Whateley: Do you accept that you have racially vilified Adam Goodes?
McGuire: I accept that, uh… Yeah, you have to. You have to.
Robinson: So I asked you at the press conference, ‘Did you racially vilify Goodes?’ And you said, ‘No.’ Now you said…
McGuire: Well I said ‘no’ because you have to.
Robinson: Now you say you have.
McGuire: You have to, because I’m not trying to look for excuses. Did I racially vilify? No, I had a slip of the tongue. But what I said, was it racial vilification? Yes it was.
McGuire’s confused and confusing response demonstrates that when the level of understanding of racism is as low as it is here, nitpicking over semantics amounts to little more than impotent finger-wagging. Dictionary definitions can be used to classify a certain set of words as racist, but are otherwise useless in explaining why those words are racist. Ironically, many at the time brushed aside McGuire’s “King Kong” remark and the Collingwood fan’s “ape” slur by pointing to the literal meaning of these words and refusing to acknowledge their historical, racist connotations.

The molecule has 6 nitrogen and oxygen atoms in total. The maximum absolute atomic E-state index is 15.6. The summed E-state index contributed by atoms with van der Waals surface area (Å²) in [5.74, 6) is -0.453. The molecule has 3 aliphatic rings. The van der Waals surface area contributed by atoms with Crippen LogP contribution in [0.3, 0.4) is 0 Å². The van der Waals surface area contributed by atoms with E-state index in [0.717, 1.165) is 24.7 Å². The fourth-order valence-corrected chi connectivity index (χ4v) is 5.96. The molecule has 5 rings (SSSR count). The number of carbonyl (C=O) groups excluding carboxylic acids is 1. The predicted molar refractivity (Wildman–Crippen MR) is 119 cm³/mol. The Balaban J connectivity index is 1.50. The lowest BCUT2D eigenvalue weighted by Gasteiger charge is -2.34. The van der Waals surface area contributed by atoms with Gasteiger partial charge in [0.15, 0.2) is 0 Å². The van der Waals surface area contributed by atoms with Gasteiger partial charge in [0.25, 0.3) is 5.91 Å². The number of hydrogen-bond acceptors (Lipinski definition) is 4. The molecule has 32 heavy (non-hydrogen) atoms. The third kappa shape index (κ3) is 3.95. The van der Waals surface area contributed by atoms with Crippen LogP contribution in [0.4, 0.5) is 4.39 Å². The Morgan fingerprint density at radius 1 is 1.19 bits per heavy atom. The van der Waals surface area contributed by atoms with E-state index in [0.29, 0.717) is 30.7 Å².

Although such limitations prevent The Final Quarter from becoming more than a surface examination of racism, it nevertheless exposes the mainstream Australian media’s incompetence in matters relating to race. The media’s lack of ethics and sensitivity, as showcased in the film, is sometimes staggering. For example, on the morning after it was reported that Goodes might be forced into retiring, Channel 7’s Sunrise breakfast program (co-hosted by current Port Adelaide Football Club chairman David Koch) inexplicably and inexcusably invited Alan Jones on air to provide his opinions, helping only to fan the flames. Also staggering is how the film demonstrates, perhaps inadvertently, the lopsided influence wielded by a small number of media figures. When watching The Final Quarter, it’s easy to fail to notice that most of the media outlets were in fact united in their support of Goodes. The incendiary quotes and headlines which frequent the screen create the impression that the debate in the media was split across an equal divide, even though the overwhelming majority of these are attributed to the likes of Jones, Andrew Bolt and Miranda Devine—conservative stalwarts whose number can be counted on one hand. The Final Quarter documents their disproportionate and divisive impact in full effect.